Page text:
This recipe is our timeless classic, carefully refined in our kitchen over generations. We offer two options: plain and with raisins. What makes the perfect scone is a much-debated topic around the U.K.: How big should it be? What’s the ideal texture? What’s the timing on the rise? Cracks or no cracks on the sides? The Devon way (cream first) or the Cornish way (jam first)? We serve more than 150,000 scones a year in the morning and at teatime, with Cornish clotted cream and Marco Polo tea gelée (a lip-smacking preserve of bergamot, strawberry, vanilla and pepper, made by our Parisian friends at Mariage Frères). And by the way, in our view, the cream goes on first followed by a teaspoon of jam. Of course, this is just our opinion, and the order of ceremony should always be to the guest’s taste.
We recommend you start this recipe the night before, so the flour and butter mix can be thoroughly chilled overnight.
Ingredients and tools:
Standing mixer fitted with the paddle attachment
2-inch (5-cm.) pastry cutter
Baking tray, lined with baking paper
11 1/2 oz. (330 g.) plain flour, plus extra for dusting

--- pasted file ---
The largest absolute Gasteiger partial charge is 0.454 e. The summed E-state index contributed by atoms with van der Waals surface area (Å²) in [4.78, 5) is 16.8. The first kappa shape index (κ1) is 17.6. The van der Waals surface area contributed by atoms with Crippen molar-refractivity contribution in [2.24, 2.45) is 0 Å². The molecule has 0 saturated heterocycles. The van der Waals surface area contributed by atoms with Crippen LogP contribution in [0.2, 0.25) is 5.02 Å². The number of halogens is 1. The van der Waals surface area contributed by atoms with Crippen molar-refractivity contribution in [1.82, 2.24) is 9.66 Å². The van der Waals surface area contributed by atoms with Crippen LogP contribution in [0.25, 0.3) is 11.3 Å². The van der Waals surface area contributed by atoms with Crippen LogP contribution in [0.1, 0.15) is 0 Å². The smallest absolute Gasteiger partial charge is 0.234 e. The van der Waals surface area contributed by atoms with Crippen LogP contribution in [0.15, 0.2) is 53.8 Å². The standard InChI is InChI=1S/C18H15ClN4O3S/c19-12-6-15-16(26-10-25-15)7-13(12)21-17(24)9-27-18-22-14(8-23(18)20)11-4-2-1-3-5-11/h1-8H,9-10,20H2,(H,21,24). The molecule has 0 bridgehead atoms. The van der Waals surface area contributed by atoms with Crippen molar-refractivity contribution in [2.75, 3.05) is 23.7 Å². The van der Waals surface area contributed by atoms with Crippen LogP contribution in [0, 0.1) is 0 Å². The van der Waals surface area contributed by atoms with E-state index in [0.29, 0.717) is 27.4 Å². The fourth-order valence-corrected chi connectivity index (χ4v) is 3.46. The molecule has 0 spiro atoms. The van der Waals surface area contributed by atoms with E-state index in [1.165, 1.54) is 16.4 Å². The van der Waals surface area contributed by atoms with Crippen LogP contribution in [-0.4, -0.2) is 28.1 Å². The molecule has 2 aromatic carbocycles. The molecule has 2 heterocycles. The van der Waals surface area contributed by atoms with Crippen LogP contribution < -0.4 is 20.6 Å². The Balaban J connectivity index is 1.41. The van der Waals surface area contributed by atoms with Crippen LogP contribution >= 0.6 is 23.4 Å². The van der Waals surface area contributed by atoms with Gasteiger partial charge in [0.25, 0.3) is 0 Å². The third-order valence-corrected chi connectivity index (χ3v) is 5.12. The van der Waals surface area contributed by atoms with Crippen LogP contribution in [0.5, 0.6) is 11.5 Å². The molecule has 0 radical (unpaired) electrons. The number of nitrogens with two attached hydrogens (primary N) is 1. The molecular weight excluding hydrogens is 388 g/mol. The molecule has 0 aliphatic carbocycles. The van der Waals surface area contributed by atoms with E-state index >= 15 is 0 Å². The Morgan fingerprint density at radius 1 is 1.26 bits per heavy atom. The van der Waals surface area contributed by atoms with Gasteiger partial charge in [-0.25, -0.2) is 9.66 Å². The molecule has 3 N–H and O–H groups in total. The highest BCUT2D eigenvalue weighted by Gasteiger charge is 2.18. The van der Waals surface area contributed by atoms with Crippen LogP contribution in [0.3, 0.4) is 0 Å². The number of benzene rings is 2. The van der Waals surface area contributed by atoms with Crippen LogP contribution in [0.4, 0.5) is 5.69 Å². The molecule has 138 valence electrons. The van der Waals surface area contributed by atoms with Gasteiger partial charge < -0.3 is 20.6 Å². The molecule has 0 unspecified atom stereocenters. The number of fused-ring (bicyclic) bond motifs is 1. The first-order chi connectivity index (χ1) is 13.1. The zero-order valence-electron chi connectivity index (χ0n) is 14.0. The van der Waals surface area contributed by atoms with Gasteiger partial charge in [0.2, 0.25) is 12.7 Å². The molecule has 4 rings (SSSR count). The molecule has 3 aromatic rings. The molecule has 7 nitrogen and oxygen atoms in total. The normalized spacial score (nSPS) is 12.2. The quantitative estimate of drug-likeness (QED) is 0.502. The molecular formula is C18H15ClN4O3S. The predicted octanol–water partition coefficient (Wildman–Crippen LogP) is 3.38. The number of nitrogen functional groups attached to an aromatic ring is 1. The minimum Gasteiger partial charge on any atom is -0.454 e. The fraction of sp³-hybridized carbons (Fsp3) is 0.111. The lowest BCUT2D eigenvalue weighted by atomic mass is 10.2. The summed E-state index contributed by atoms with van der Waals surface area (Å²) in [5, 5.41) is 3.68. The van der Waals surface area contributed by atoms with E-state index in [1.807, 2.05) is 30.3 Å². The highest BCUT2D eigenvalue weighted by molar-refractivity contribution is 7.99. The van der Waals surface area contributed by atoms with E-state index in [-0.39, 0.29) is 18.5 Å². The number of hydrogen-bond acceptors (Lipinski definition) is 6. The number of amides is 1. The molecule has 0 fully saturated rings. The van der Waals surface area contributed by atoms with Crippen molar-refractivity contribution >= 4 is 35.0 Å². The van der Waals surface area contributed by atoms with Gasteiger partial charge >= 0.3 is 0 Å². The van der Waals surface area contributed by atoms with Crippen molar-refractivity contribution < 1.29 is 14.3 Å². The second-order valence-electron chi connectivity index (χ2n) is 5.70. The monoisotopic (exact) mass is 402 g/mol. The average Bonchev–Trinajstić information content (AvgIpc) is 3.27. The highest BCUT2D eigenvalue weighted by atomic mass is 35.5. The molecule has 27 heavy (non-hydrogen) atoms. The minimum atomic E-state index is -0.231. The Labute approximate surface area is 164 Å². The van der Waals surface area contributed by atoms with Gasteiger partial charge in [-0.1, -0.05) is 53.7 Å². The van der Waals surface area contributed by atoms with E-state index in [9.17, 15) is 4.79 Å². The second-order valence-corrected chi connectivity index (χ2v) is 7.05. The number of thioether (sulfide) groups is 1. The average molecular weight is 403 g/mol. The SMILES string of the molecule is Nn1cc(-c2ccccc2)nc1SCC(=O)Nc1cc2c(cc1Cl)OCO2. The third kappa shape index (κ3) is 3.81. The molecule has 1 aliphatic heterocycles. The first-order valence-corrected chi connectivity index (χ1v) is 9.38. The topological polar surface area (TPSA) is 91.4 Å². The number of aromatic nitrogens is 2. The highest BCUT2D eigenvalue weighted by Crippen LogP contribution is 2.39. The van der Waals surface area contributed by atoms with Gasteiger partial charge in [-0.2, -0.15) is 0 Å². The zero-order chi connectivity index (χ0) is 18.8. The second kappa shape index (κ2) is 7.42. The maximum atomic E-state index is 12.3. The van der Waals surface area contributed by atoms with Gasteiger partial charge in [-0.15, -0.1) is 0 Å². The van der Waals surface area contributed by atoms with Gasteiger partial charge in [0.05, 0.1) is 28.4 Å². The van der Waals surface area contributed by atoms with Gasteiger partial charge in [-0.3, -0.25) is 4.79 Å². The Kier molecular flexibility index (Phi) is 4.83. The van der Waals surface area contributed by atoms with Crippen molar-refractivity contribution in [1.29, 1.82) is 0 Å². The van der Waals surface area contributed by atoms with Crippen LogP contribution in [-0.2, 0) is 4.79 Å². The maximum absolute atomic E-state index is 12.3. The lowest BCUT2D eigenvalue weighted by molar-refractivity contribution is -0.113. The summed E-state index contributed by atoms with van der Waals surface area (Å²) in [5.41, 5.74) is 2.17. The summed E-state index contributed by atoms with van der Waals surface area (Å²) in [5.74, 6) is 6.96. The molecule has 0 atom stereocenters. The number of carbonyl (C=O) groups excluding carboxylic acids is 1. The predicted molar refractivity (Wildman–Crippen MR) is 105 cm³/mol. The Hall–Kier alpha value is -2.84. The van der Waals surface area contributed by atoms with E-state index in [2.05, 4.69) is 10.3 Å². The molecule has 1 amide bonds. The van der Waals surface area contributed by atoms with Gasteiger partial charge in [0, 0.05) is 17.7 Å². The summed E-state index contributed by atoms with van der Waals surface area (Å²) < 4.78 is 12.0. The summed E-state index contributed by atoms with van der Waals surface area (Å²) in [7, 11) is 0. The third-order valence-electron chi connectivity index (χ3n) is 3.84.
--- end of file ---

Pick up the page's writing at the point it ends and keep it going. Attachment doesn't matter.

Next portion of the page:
2 1/4 oz. (60 g.) caster sugar
1 1/2 tbsp. baking powder
1/4 tsp. salt
3 1/4 oz. (90 g.) cold unsalted butter, cubed
2 1/2 oz. (70 g.) raisins (optional)
3 3/4 fl oz. (110 ml.) buttermilk
3fl oz. (90 ml.) milk
1 egg, beaten with a pinch of salt, for the egg wash
In a large bowl, combine the flour, sugar, baking powder and salt, then add the butter and rub into the flour mixture with your fingers until you have a fine crumb (you could also pulse this five to six times in a food processor to achieve the same sandy texture, but it’s almost as fast to work by hand). If you’re making raisin scones, stir the raisins in now. Transfer to a smaller container, cover and leave to rest in the refrigerator overnight, or until thoroughly chilled.
The next morning, preheat the oven to 475 degrees Fahrenheit (240 degrees Celsius), Gas Mark 9.
Transfer the butter and flour mixture to the standing mixer. Slowly mix in the buttermilk and milk until the dough comes together.
On a lightly floured surface, roll out the dough to form a circle, about 8 inches (21 cm.) in diameter and 3/4 inch (2 cm.) thick, then cut out 12 scones using the pastry cutter. Transfer the scones to the prepared baking tray.
Using a pastry brush, carefully brush the tops with the egg wash. We like to let our scones sit out for 20 minutes at room temperature to give the baking powder a chance to activate before we bake them.
Bake until evenly golden, about 12–13 minutes. Leave to cool for 5 minutes, then serve warm.
We strongly suggest serving these only on the day of baking. Leftover scones can be frozen and will remain good for up to three weeks: as needed, defrost completely, then reheat in a preheated 350 degree Fahrenheit (180 degree Celsius), Gas Mark 4 oven for 3 minutes.
— From “Claridge’s: The Cookbook” by Martyn Nail and Meredith Erickson/Mitchell Beazley Publishing